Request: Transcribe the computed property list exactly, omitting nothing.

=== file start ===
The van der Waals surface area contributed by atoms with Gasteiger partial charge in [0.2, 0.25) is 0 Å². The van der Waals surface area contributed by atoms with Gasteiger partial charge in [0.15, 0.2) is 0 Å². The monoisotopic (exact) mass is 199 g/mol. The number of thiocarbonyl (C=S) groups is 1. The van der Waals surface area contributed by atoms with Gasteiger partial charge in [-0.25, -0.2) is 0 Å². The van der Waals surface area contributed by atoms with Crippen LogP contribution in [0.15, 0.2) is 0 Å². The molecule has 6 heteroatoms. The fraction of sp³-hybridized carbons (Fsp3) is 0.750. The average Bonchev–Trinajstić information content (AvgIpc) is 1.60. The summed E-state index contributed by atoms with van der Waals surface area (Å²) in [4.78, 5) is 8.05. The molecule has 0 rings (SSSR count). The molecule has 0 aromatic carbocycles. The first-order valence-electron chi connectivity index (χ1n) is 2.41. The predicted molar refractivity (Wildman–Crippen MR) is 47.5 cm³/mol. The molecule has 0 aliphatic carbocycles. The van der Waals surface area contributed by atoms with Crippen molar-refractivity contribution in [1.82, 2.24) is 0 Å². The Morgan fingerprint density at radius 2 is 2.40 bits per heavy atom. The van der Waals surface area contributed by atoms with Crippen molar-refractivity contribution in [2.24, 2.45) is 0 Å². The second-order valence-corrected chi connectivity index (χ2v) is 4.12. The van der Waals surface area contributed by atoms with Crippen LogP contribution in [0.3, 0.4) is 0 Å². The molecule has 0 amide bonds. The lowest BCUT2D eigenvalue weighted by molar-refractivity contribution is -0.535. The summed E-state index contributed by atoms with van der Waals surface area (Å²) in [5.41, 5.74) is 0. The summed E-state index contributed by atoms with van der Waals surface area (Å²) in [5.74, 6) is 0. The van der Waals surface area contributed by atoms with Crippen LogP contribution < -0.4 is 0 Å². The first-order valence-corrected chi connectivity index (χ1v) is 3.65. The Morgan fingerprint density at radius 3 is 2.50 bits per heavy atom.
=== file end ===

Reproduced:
The van der Waals surface area contributed by atoms with Gasteiger partial charge in [0.2, 0.25) is 0 Å². The van der Waals surface area contributed by atoms with Gasteiger partial charge in [0.15, 0.2) is 0 Å². The monoisotopic (exact) mass is 199 g/mol. The number of thiocarbonyl (C=S) groups is 1. The van der Waals surface area contributed by atoms with Gasteiger partial charge in [-0.25, -0.2) is 0 Å². The van der Waals surface area contributed by atoms with Crippen LogP contribution in [0.15, 0.2) is 0 Å². The molecule has 6 heteroatoms. The fraction of sp³-hybridized carbons (Fsp3) is 0.750. The average Bonchev–Trinajstić information content (AvgIpc) is 1.60. The summed E-state index contributed by atoms with van der Waals surface area (Å²) in [4.78, 5) is 8.05. The molecule has 0 rings (SSSR count). The molecule has 0 aromatic carbocycles. The first-order valence-electron chi connectivity index (χ1n) is 2.41. The predicted molar refractivity (Wildman–Crippen MR) is 47.5 cm³/mol. The molecule has 0 aliphatic carbocycles. The van der Waals surface area contributed by atoms with Crippen molar-refractivity contribution in [1.82, 2.24) is 0 Å². The Morgan fingerprint density at radius 2 is 2.40 bits per heavy atom. The van der Waals surface area contributed by atoms with Crippen molar-refractivity contribution in [2.24, 2.45) is 0 Å². The second-order valence-corrected chi connectivity index (χ2v) is 4.12. The van der Waals surface area contributed by atoms with Crippen LogP contribution in [0.3, 0.4) is 0 Å². The molecule has 0 amide bonds. The lowest BCUT2D eigenvalue weighted by molar-refractivity contribution is -0.535. The summed E-state index contributed by atoms with van der Waals surface area (Å²) in [5.41, 5.74) is 0. The summed E-state index contributed by atoms with van der Waals surface area (Å²) in [5.74, 6) is 0. The van der Waals surface area contributed by atoms with Crippen LogP contribution < -0.4 is 0 Å². The first-order valence-corrected chi connectivity index (χ1v) is 3.65. The Morgan fingerprint density at radius 3 is 2.50 bits per heavy atom.